While findings do not rule out that other measurement errors may be present (e.g., age-related bias in the remaining items), these results support the validity of the screening items in the CIDI and AUDADIS-IV. Low prevalence estimates of internalising disorders in older adults are unlikely attributable to differences in response patterns to screening items.

Immediate and delayed effects of subchronic Paraquat exposure during an early differentiation stage in 3D-rat brain cell cultures

Xenobiotic exposure is a risk factor in the etiology of neurodegenerative disease. It was recently hypothesized that restricted exposure during brain development could predispose for a neurodegenerative disease later in life. As neuroinflammation contributes to progressive neurodegeneration, it is suspected that neurodevelopmental xenobiotic exposure could elicit a neuroinflammatory process, which over time may assume a detrimental character.

We investigated the neurotoxic effects of paraquat (PQ) in three-dimensional whole rat brain cell cultures, exposed during an early differentiation stage, comparing immediate effects—directly post exposure—with long-term effects, 20 days after interrupted PQ-administration. Adverse effects and neuroinflammatory responses were assessed by measuring changes in gene- and protein-expression as well as by determining cell morphology changes.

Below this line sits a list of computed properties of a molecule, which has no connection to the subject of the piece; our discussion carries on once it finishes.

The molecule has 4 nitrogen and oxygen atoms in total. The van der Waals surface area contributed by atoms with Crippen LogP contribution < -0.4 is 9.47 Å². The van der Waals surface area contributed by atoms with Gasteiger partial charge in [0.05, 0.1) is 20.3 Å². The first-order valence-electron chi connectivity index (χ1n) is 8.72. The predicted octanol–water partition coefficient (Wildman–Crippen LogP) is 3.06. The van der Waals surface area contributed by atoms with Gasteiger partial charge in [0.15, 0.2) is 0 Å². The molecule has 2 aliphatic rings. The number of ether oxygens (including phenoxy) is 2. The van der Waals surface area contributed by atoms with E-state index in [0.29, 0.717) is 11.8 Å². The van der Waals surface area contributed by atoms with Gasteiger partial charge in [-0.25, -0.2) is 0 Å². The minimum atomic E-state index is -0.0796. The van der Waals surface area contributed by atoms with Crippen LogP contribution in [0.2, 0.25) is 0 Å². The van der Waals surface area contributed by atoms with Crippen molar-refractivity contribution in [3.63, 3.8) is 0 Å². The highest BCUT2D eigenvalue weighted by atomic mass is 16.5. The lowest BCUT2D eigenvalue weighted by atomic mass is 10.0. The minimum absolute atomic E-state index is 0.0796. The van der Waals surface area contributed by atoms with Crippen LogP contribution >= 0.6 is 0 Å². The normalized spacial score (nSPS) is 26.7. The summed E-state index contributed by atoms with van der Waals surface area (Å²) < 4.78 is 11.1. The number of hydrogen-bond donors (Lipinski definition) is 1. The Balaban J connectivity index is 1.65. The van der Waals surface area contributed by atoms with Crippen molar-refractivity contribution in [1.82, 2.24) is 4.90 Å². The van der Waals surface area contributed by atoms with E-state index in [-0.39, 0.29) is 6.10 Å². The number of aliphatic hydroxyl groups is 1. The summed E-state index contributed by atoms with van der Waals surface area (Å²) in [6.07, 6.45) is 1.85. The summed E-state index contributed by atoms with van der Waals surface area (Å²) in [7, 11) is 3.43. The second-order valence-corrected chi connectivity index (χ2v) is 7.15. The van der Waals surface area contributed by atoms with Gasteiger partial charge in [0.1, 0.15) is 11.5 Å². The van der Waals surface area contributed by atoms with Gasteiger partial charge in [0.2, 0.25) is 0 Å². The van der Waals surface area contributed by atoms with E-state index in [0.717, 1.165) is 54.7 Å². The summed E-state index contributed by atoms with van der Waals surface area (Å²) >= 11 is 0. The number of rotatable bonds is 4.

Differentiating neural cultures were highly susceptible to PQ and showed neuronal damage and strong astrogliosis. After the 20-day washout period, neurons partially recovered, whereas astrogliosis persisted, and was accompanied by microglial activation of a neurodegenerative phenotype.

Our data shows that immediate and long-term effects of subchronic PQ-exposure differ. Also, PQ-exposure during this window of extensive neuronal differentiation led to a delayed microglial activation, of a character that could promote further pro-inflammatory signals that enable prolonged inflammation, thereby fueling further neurodegeneration.

Dynamics of Hippocampal Protein Expression During Long-term Spatial Memory Formation